page one

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The following logical exercise demonstrates how so-called “debt-free” sovereign fiat money reverts to money-as-debt as the inevitable result of  “100% reserve” lending.

The sovereignty of government to create money is not questioned,
nor are the good intentions of sovereign money reformers.

What is being demonstrated below is the futility of such reform.

click image to enlarge                      NEXT PAGE

page one

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8 thoughts on “page one

  1. Trying to follow your logic. I think, as is often the case in these discussions, people use the same words but with different definitions. In particular, the identification of money AS debt is very different than money TO SETTLE debt. As long as these distinctions are not made you and Joe and Steve will continue to dance in circles. Huber eloquently and precisely makes this distinction between an obligation (his meaning of “debt”) and the means of satisfying that obligation (money). Looked at it that way, the obligations we make to each other are of course infinite, only limited by our ability to produce goods and services. The amount of tokens needed to signify the end of an obligation can be finite as they circulate through the economy performing the function of setting the debt-records straight. You are free to use whatever definition of money you wish, but don’t expect a constructive discussion if the other parties are using a different definition – that is unscientific.

    Looking at your page 1 example, I question why you restrict the supply of money to 100. Sovereign money advocates do not presume the money supply is fixed and is expandable just as it its to day with bank-created money.

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  2. Huber’s comment fails to distinguish “debt in general” from “principal debt to a bank” thus CREATING misunderstanding.

    Money is someone’s principal debt to a bank usually on a schedule. Thus principal debt to banks and “money” are currently synonymous terms.

    There is no disconnection when the principal debt to a bank is spent, making the debt into “money” as Joe Bongiovanni insists. Nor do savers in the aggregate spend their savings on time for the borrowers to be able to obtain the money they need debt-free as Steve Keen insists they do. Both arguments are logically absurd and directly CONTRADICT the evidence I put before them.

    Everyone I have challenged ducks out at the same point, including the Bank of England’s Monetary Analysis Directorate whose 2014 confessional “Money Creation in the Modern Economy” conveniently omitted bank savings and the re-lending of principal debt to banks by non-banks. Why? Because if the truth be admitted, ALL loans are impossible contracts in the aggregate. An impossible contact is an invalid one. Anyone knowingly issuing an impossible contact is guilty of fraud. See my essay “Digging Deeper into Debt Money”.

    As for page 1 it is a mental exercise showing how the system of aggregating savings to concentrate productive capital has linear rather than circular math. Linear math requires, that in order to avoid mass default, there must be constant growth of the money supply in proportion to the amount that goes into bank savings or is re-lent as existing money by non-banks. Sovereign money advocates fail to see this entirely and think money supply should be proportional to GDP. It is shallow thinking and mistaken.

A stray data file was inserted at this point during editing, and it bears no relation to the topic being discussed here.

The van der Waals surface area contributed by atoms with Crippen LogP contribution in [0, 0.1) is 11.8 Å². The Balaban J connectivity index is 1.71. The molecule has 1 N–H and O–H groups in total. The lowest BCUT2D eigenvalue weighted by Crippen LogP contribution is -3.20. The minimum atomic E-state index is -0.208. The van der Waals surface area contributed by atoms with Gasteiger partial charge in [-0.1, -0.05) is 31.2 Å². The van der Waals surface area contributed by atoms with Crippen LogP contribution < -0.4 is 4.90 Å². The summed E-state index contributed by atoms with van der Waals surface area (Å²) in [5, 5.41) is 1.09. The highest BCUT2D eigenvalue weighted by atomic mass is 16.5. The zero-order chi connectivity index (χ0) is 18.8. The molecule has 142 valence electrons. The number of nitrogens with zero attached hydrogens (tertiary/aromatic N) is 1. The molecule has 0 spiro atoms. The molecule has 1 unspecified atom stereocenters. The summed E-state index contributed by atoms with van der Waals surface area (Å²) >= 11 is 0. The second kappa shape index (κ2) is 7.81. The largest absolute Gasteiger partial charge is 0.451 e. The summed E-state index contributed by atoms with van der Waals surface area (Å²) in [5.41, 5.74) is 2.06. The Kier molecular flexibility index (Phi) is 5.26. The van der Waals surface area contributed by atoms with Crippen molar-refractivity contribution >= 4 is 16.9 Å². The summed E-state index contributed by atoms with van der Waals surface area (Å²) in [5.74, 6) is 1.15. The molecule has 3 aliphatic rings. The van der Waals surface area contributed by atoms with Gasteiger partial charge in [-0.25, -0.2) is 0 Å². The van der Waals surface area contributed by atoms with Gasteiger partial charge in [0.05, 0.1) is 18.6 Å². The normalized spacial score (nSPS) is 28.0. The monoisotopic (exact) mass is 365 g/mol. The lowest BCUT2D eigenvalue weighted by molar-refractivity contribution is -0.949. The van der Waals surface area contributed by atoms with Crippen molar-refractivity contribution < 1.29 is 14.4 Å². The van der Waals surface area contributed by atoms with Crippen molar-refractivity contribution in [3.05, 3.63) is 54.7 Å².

So let’s add an endless supply of new money to the system on page 1 as you suggest. Now you must have endless real economic growth to prevent it from devaluing to nothing. Can we sustain endless economic growth on a finite planet? Economists are trained to think so. I and most others see it as a recipe for extinction.

    So, to maintain a stable money supply in a stable sustainable economy, the government must tax back on a schedule every dollar it creates Thus sovereign money also comes into existence as debt, tax debt to the government on a schedule. Sovereign money is Money as Debt just like bank credit.

    Now deposit it at a bank which replaces it or lends it out privately. Add up the debt: P of money < 2P of debt
    Now deposit the borrowed money at a bank or lend it out privately again P of money < 3P of debt
    And so on…

    How many times can a sovereign debt-money dollar, lent as a mortgage, be saved and re-lent over its term of existence? As many times as bank credit can.

    The Fed's own statistics clearly show that number to be: in boom times 3; in struggling times 4; and at the Crash of 2008, 5.26 just within the banking system. Just divide M2 by M1. It is so simple. Keen called it "silly arithmetic" but couldn't prove anything silly about it, whereas his assumption that all savings become available to the borrowers that created the money is patently absurd and in direct contradiction to logic and the evidence.

    Non-bank lending of already existing bank created debt-money is estimated to be bigger than money creation. Thus the real number is probably closer to 10 or more times over. Every dollar in existence is simultaneously owed as principal debt to 10 or more lenders. Sovereign money reformers, bankers and economists remain oblivious to the inevitable consequences. The latter have a iron clad paycheck motive to remain that way.

    Sovereign money reformers should wake up. The real reform needs to be the alternate form of money that the bankers would rather we forget forever: a time-limited promise of something specific from someone specific which is CIRCULAR MATH. Money as Debt 3 and my entire website are devoted to describing the how and the why.